Discovering a Southern Tradition One Biscuit at a Time
Start driving south of the Mason-Dixon Line, and there are two types of billboards that tend to stick out. The first are the religious ones, the towering billboards with messages like “Jesus Saves” and “Go to Church. –God.” The other type of billboard is just as commanding, but has more to do with what to eat than how to pray. That’s because the other type of billboard advertises biscuits.
Biscuits have long been a staple component of southern culinary tradition. We’ve all heard of biscuit and gravy or biscuits and honey. But the various biscuit-based creations don’t stop there. Giant billboards in Alabama advertise biscuit and fried chicken sandwiches. And diners across the southern states will eat anything you can think of between the two pieces of buttery biscuit goodness.
At Early Girl Eatery in Ashville, NC, biscuits creep their way into every corner of the menu, from egg and biscuit sandwiches to biscuits and gravy and pan-fried catfish with a biscuit. The restaurant, which since 2001 has been serving what it calls a “Farm-to-Table Southern Comfort Food Experience,” makes their biscuits from scratch. Order one on its own, and they’ll serve the flaky, buttery treat with local berry jam, another house specialty.
“We make them with both butter and vegetable shortening,” the waitress informs us on a recent visit, “so I guess it’s the two types of fat that really makes the difference in ours.”
Yes, the fat. It’s the way the fat, typically butter though lard or shortening can be used as well, is used which distinguishes American biscuits from their British counterpart. In England and much of the world outside the United States, a biscuit refers to an unleavened baked good much like an American cookie. Here in the U.S., however, a biscuit is leavened bread typically consisting of fat, flour, and a leavening agent like baking soda (which is why they were originally called soda-biscuits). It may also include buttermilk, cheese, or other ingredients.
The word itself, according to the Oxford American Dictionary, comes from the Latin meaning “twice cooked.” This is because biscuits were originally baked twice, much like Italian biscotti, which also means “twice cooked.” Though the American version is unlike its flat, dry European cousin, Americans have warmly embraced their version of the biscuit.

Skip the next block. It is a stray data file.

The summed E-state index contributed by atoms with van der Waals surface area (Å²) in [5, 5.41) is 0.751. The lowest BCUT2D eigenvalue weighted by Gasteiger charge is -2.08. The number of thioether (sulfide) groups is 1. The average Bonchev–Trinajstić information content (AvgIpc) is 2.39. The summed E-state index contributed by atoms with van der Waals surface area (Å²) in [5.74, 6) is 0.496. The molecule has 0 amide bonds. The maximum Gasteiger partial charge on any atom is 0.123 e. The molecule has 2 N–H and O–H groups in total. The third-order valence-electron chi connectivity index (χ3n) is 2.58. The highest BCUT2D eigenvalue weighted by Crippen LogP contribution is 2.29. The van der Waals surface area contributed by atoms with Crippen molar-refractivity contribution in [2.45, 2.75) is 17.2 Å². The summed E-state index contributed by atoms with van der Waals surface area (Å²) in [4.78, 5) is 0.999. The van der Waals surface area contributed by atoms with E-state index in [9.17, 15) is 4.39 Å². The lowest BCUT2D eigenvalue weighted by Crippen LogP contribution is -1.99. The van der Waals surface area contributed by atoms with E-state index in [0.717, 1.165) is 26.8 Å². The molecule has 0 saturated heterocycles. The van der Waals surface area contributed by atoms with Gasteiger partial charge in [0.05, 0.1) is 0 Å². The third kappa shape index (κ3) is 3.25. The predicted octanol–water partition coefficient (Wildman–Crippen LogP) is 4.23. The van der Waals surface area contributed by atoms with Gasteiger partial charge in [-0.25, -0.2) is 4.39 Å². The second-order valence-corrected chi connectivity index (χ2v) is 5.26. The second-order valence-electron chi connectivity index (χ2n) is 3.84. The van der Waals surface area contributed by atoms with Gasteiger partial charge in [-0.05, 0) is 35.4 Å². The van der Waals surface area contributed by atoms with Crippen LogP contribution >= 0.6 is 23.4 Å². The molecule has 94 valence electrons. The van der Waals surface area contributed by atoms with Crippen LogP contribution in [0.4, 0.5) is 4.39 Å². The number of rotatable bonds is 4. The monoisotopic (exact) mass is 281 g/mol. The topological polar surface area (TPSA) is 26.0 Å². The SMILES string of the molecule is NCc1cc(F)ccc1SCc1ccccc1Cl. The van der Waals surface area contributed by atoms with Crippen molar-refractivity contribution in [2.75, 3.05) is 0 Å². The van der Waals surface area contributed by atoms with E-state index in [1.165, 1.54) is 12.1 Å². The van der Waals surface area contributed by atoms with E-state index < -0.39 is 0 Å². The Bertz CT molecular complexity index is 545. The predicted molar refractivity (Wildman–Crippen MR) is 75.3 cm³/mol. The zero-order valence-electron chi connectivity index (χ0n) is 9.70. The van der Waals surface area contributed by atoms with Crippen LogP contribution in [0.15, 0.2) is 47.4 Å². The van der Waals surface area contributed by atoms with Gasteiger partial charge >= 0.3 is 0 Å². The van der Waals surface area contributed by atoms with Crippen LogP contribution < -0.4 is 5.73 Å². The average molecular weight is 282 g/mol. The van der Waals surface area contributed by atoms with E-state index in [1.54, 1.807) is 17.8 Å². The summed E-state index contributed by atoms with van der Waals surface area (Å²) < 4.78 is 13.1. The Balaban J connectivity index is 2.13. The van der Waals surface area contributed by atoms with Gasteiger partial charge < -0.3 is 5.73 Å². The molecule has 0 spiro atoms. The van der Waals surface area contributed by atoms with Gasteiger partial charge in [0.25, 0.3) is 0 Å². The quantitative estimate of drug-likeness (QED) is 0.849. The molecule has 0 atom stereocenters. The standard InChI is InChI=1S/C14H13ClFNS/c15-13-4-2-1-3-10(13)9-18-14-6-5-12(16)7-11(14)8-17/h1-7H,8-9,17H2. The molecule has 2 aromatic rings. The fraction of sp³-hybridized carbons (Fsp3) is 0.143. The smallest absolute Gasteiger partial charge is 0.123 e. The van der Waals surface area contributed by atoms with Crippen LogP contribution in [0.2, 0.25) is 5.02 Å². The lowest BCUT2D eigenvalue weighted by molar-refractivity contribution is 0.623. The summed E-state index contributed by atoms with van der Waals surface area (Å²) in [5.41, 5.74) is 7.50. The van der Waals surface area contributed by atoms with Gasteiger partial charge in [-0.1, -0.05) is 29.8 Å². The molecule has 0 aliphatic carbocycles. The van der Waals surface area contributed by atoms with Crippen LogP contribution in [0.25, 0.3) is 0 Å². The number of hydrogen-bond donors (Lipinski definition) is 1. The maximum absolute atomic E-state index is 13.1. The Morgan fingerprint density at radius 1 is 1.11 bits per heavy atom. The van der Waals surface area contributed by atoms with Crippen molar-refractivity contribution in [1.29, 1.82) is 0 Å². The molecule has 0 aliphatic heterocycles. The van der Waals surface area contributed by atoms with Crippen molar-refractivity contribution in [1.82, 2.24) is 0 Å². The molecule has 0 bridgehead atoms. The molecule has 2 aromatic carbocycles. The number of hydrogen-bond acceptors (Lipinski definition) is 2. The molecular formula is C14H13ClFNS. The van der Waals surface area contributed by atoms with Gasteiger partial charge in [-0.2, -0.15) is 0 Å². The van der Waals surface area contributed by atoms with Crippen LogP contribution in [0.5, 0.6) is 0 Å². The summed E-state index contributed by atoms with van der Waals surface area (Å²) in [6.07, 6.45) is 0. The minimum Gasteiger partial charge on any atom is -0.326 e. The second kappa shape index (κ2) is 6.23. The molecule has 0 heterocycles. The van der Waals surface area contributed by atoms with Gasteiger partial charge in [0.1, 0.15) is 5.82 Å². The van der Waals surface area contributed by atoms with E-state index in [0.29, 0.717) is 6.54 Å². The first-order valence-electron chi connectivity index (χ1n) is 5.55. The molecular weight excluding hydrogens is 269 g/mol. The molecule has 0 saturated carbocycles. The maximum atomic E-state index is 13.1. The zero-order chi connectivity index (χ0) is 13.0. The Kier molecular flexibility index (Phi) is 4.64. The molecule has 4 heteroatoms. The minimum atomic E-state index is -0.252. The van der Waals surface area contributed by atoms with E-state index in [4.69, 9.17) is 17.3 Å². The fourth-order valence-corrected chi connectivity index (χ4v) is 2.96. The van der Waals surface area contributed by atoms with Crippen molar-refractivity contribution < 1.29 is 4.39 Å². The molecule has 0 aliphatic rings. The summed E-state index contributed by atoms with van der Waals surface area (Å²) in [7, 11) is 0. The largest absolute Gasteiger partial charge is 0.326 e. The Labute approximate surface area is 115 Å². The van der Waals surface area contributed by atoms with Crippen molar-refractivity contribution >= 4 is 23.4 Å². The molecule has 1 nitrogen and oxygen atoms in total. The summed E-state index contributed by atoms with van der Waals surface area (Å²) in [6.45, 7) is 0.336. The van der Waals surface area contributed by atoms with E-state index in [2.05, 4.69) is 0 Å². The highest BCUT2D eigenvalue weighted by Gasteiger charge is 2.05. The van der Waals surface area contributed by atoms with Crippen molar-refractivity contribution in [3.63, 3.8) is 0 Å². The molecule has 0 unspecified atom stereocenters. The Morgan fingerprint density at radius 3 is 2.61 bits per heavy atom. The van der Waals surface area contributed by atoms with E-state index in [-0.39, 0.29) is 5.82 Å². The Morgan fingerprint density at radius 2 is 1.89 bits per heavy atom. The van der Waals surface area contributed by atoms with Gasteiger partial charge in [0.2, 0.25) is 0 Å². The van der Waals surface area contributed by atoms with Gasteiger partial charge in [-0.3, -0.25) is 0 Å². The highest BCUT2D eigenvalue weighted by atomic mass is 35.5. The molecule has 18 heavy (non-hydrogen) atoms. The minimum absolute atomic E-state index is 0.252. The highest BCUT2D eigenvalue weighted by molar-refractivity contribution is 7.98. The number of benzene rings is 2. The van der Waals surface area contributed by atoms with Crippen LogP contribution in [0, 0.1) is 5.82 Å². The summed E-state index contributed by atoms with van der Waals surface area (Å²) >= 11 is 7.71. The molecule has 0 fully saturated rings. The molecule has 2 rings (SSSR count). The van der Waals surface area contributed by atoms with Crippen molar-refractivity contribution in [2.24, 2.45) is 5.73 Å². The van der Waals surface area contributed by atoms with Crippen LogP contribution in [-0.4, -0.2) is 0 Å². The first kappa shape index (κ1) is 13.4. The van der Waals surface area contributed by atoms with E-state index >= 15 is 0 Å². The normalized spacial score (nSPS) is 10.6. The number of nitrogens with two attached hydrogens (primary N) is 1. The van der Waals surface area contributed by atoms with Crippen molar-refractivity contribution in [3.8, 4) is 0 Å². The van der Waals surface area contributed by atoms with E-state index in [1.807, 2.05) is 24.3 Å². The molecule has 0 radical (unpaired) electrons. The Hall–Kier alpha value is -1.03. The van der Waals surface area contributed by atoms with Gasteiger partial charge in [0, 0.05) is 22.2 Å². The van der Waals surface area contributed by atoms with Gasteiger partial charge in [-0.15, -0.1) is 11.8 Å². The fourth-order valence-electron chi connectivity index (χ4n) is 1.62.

Biscuits aren’t only found in restaurants across the south—they are an important fixture of home cooked meals. Sometimes they’re made free form, sometimes in perfect rounds. Sometimes with butter, sometimes with lard. Like any family tradition, everyone thinks they have the rightway to make them.
“They remind me of breakfast, you always eat biscuits at breakfast or any meal that you eat,” said Solveig Hubbard, a native of Austin, Texas. “They also remind me of being little. I thought it was really cool because biscuits and honey is a thing, and at breakfast, biscuits and honey would be the coolest thing because it was like dessert at breakfast.”
Biscuits have been a staple in the south for a long time, and don’t seem to be disappearing any time soon. But do biscuits define the south? Not at all. They are simply one piece of a puzzle that seems to form southern gastronomic identity. But finding them as a common food all over the south is a special part of southern cuisine. That’s why it is why it is nice to walk into the bustling White Front Diner in Wilmington, NC, hundreds of miles from the last biscuit I had had at a Waffle House in southern Louisiana, and see that biscuits grace the menu. I order a bacon, egg and cheese sandwich, but tell the waitress to hold the bacon.
“You must not be from around here,” she said, perhaps noting my non-southern accent. “Why don’t you want the bacon? You a vegetarian?”
“Sometimes,” I tell her, in full honesty. She stares at me quizzically.
“Oh well,” she added. “Long as it’s on one of our biscuits, it’ll still be good.”